opportunities. They should have been ahead but were confident
they would wear City down in the second half.
Mick Jones had felt a twinge in his back and Don Revie sent Peter
Lorimer out in his stead after the interval, unwilling to take
any risk with more important challenges ahead.
On resumption, City enjoyed an early opportunity; Lee beat both
Charlton and Reaney before the big centre-half recovered to dispossess
him. It was the newly capped England striker who was presenting
United with the greatest danger, while the Guardian noted that
"Summerbee might as well have stayed at home".
United broke swiftly back only to be denied a second time by
the frame of the goal - Clarke picked up the ball to shoot first
time, but against the crossbar.
They were not to be denied for long, however, and in the 54th
minute took a deserved lead. Clarke fed Giles on the left and
his long ball into City's box was perfect for Bremner. The Scot
nodded it across the six-yard box for the unmarked Eddie Gray
to flick past goalkeeper Joe Corrigan.
United moved further ahead within three minutes after being awarded
a free kick on the left flank after Lorimer was fouled by Tommy
Booth. Giles floated the ball across City's box and Charlton was
perfectly placed to nod home from nine yards. It was a trademark
goal for the centre-half, and City should really have been more
aware of a standard Leeds ploy; they could have done more to deny
him the time to pick his spot.
The goal knocked the stuffing out of Joe Mercer's men and it
seemed that they had accepted the inevitability of a United victory.
But the mercurial Lee never stopped trying
and almost got the ball into the net during a goalmouth melee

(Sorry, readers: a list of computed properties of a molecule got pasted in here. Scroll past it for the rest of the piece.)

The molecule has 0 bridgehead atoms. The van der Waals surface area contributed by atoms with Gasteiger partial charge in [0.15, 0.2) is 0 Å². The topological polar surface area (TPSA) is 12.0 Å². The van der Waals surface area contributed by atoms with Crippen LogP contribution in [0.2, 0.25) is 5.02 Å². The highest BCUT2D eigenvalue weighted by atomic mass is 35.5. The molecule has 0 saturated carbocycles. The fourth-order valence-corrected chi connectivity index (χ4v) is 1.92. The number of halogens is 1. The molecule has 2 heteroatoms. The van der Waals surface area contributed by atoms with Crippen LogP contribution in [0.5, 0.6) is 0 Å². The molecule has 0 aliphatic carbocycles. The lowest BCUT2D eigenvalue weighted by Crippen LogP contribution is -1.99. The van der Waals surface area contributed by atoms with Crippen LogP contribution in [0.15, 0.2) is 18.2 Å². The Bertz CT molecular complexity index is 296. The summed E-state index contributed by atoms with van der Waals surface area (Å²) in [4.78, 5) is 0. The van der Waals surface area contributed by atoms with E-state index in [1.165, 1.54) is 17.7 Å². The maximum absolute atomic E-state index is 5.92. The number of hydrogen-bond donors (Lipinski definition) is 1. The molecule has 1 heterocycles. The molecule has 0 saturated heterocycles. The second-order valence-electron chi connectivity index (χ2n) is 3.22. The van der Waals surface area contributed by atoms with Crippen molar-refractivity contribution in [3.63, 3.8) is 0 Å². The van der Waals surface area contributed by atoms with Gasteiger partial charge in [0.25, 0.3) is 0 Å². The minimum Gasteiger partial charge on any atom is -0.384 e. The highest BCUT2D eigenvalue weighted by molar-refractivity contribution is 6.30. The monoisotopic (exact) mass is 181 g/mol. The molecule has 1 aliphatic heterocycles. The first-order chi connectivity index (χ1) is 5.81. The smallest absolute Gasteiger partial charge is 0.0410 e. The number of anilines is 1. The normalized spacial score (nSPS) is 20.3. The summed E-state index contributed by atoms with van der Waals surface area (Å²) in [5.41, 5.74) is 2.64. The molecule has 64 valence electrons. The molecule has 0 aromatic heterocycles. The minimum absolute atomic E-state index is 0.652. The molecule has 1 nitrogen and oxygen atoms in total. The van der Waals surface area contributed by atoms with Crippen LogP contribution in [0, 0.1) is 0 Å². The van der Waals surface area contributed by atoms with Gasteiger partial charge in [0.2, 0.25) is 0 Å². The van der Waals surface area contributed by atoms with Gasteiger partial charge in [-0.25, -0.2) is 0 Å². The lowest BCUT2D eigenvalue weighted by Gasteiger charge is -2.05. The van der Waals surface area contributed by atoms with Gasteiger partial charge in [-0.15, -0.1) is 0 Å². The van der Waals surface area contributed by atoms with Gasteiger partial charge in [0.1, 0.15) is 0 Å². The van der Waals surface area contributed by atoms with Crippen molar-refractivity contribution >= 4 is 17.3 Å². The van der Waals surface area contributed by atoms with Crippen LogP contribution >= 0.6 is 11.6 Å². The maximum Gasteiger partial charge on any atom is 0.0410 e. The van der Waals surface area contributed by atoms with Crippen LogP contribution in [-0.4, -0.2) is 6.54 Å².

before flattening Sprake in an aerial challenge.
City did manage some consolation. In the final minute Sprake
misjudged a corner kick and Bell shot home, but it was far too
late to spark a revival and seconds later the game ended with
United 2-1 victors.
It had been an efficient, if somewhat dull, victory, as Eric
Todd reported in the Guardian: "Sufficient evidence was forthcoming
in support of the belief that City again will be one of the most
attractive and entertaining sides in the business, and Leeds again
one of the most professional and most difficult to overcome ...
Bremner once more stood revealed as an outstanding captain and
an irrepressible player. He still is naughty on occasions, although
when he perpetrates a foul, he now accepts reprisals as an automatic
consequence, and does not retaliate any more. Which might appear
to be a roundabout way of proving one's reformation. No matter.
None of us is perfect. Madeley is well on the way to being very
close to it. If he can be assured of more regular selection, this
most versatile and accomplished performer will help raise Leeds
to new heights."
United president, the Earl of Harewood, presented Billy Bremner
and his men with the shield and winners' trophies before they
embarked on a customary lap of honour. It was a more than satisfactory
start to one of the most
memorable seasons in the club's extraordinary history.